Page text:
Digital subscribers get access to all of our award-winning journalism, including premium features, as well as exclusive events, newsletters, webinars and the cryptic crossword. Click here to find out how to join them.

Chris Roper
Chris Roper

Chris Roper was editor-in-chief of the Mail & Guardian from July 2013 - July 2015.

Related stories


If you’re reading this, you clearly have great taste

If you haven’t already, you can subscribe to the Mail & Guardian for less than the cost of a cup of coffee a week, and get more great reads.

Already a subscriber? Sign in here


Subscribers only

R15m to rid Gauteng of dirty air

The World Bank is funding a plan to deal with air pollution in Ekurhuleni, Tshwane and Johannesburg

Reservations about ‘new deal’ for rhinos, lions, elephant, leopards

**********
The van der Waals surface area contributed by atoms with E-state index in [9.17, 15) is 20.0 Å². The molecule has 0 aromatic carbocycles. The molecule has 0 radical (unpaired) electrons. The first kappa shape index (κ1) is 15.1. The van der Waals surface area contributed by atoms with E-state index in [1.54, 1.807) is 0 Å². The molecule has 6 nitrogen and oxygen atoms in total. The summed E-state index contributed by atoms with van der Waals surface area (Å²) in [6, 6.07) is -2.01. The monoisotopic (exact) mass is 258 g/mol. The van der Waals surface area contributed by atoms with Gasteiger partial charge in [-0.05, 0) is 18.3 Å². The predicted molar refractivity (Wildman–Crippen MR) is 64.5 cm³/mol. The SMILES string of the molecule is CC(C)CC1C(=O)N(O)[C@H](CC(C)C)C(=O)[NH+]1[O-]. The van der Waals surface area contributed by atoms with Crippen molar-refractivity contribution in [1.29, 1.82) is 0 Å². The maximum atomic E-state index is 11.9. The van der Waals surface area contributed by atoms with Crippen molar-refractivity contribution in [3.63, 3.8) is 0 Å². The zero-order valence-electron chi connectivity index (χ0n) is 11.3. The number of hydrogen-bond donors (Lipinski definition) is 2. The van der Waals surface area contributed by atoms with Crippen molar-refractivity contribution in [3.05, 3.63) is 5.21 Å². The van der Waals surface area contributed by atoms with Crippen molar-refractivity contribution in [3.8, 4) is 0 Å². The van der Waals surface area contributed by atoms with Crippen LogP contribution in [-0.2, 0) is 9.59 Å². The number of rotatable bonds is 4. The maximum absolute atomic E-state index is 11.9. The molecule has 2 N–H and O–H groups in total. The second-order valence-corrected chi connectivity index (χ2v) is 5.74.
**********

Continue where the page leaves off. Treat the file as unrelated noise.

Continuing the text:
Draft policy promotes species playing their role in wilderness systems but one conservationist says leopards are being sold out

More top stories

Malawi moves to Maggie Mkandawire’s beat

Empowering her people through music and education, Maggie Mkandawire fights the Covid-19 pandemic in her own unique way

Vaccines split global recovery – IMF

The global economy will expand by 6% this year but the economic gap between nations is widening.

R15m to rid Gauteng of dirty air

The World Bank is funding a plan to deal with air pollution in Ekurhuleni, Tshwane and Johannesburg

The budget cuts that spite a nation’s face

Starving StatsSA of its ability to measure inequality may be a short-term face-saving strategy but it does not make the inequality disappear

press releases

Loading latest Press Releases…